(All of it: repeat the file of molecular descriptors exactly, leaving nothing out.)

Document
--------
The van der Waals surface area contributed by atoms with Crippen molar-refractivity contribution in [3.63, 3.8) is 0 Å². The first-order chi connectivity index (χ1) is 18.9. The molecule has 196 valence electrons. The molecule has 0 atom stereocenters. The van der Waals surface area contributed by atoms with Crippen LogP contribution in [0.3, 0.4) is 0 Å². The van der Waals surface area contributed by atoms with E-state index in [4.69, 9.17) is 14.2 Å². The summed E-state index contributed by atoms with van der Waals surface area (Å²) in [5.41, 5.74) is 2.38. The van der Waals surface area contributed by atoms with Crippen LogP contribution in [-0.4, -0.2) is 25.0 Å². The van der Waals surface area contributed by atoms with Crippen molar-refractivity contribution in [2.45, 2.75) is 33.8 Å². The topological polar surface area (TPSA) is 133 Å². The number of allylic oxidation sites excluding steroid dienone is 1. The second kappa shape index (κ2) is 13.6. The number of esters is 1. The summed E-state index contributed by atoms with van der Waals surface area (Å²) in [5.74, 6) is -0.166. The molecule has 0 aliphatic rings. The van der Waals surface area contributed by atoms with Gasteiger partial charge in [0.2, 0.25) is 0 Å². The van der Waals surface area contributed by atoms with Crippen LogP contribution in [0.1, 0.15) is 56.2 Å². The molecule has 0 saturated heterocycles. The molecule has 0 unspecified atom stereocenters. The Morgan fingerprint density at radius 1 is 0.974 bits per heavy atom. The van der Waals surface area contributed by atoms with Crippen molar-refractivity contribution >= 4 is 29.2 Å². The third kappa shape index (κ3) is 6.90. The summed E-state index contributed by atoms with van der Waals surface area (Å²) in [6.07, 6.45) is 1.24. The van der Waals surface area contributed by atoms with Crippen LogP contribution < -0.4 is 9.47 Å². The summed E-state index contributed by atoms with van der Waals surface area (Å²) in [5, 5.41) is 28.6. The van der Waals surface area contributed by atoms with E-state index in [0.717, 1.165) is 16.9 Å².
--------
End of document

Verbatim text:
The van der Waals surface area contributed by atoms with Crippen molar-refractivity contribution in [3.63, 3.8) is 0 Å². The first-order chi connectivity index (χ1) is 18.9. The molecule has 196 valence electrons. The molecule has 0 atom stereocenters. The van der Waals surface area contributed by atoms with Crippen LogP contribution in [0.3, 0.4) is 0 Å². The van der Waals surface area contributed by atoms with E-state index in [4.69, 9.17) is 14.2 Å². The summed E-state index contributed by atoms with van der Waals surface area (Å²) in [5.41, 5.74) is 2.38. The van der Waals surface area contributed by atoms with Crippen LogP contribution in [-0.4, -0.2) is 25.0 Å². The van der Waals surface area contributed by atoms with Crippen molar-refractivity contribution in [2.45, 2.75) is 33.8 Å². The topological polar surface area (TPSA) is 133 Å². The number of allylic oxidation sites excluding steroid dienone is 1. The second kappa shape index (κ2) is 13.6. The number of esters is 1. The summed E-state index contributed by atoms with van der Waals surface area (Å²) in [5.74, 6) is -0.166. The molecule has 0 aliphatic rings. The van der Waals surface area contributed by atoms with Gasteiger partial charge in [0.2, 0.25) is 0 Å². The van der Waals surface area contributed by atoms with Crippen LogP contribution in [0.1, 0.15) is 56.2 Å². The molecule has 0 saturated heterocycles. The molecule has 0 unspecified atom stereocenters. The Morgan fingerprint density at radius 1 is 0.974 bits per heavy atom. The van der Waals surface area contributed by atoms with Crippen molar-refractivity contribution >= 4 is 29.2 Å². The third kappa shape index (κ3) is 6.90. The summed E-state index contributed by atoms with van der Waals surface area (Å²) in [6.07, 6.45) is 1.24. The van der Waals surface area contributed by atoms with Crippen LogP contribution < -0.4 is 9.47 Å². The summed E-state index contributed by atoms with van der Waals surface area (Å²) in [5, 5.41) is 28.6. The van der Waals surface area contributed by atoms with E-state index in [0.717, 1.165) is 16.9 Å².